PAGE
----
Peter Joseph Osterhaus (1823-1917) was a German-American soldier, born in Koblenz, Rhenish Prussia. After serving for some time as a Prussian army officer, he emigrated to the United States and settled in St. Louis. At the outbreak of the Civil War he was appointed a major of the Second Missouri Volunteers and during the first year of the war was employed in Missouri and Arkansas, where he took a conspicuous part in the battles of Wilson's Creek (August 10, 1861) and Pea Ridge (March 7-8, 1862). At the latter he commanded the troops that first made contact with Confederate forcers advancing on the Union left. In 1863 he commanded a division in the Battle of Port Gibson, where he displayed tactical ability in prying Confederate defenders out of a favorable position. Osterhaus continued in division command during the Battle of Champion's Hill and at the Battle of Big Black River Bridge, where he was slightly wounded. Osterhaus' division made an unsuccessful first attack on the defenses of Vicksburg, the first act of the Siege of Vicksburg. His division helped cover the siege against intervention by the Confederate forces of Joseph Johnston, and he took part in William T. Sherman's advance on Jackson, Mississippi that was designed to protect the rear of the Army of the Tennessee in its siege operations.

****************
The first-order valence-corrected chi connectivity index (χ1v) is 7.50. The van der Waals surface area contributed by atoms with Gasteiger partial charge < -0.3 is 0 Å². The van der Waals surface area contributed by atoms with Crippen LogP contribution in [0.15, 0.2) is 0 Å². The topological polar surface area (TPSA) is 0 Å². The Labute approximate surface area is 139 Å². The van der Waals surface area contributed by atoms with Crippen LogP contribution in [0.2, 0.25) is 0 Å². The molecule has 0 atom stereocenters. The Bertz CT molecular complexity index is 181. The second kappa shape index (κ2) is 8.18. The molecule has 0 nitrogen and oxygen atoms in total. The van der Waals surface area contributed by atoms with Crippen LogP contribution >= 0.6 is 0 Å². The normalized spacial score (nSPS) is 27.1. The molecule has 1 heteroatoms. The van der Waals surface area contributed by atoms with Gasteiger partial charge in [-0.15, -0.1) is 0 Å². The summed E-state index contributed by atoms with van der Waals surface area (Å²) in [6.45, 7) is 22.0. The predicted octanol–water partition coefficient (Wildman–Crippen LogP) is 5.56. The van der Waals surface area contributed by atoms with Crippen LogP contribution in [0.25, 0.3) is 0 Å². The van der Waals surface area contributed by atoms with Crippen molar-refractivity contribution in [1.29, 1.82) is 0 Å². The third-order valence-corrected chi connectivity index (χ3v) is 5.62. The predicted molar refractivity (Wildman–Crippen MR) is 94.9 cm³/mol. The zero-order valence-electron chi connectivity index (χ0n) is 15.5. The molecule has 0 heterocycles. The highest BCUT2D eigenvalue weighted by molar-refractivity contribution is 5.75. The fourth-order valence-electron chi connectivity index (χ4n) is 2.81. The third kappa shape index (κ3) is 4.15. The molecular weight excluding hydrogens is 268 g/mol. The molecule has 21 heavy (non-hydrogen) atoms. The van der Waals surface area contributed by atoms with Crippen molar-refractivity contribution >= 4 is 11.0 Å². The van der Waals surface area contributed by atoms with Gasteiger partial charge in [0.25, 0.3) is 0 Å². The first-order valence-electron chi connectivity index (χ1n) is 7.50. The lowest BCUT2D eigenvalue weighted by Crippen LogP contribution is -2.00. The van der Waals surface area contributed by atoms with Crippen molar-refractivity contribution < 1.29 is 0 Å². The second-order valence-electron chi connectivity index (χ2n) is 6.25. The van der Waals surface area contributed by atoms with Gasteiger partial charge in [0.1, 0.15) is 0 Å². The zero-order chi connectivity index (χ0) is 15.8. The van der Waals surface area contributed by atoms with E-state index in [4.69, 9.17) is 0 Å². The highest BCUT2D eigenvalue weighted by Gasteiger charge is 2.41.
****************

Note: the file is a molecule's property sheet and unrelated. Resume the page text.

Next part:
After the fall of Vicksburg, Osterhaus' division was transferred to Tennessee. In the Chattanooga (November 23 to November 25) he aided General Hooker in the capture of Lookout Mountain. He was then assigned to General Sherman's army, and after the capture of Atlanta received command of the Fifteenth Corps, one of the four corps into which the army was consolidated, in the March to the Sea. He was mustered out of the service on January 15, 1866, and the same year was appointed United States Consul at Lyons, France, but subsequently made his home in Germany, at Duisburg. He retired from the army in 1905, and was in 1915 the oldest pensioner on the army list.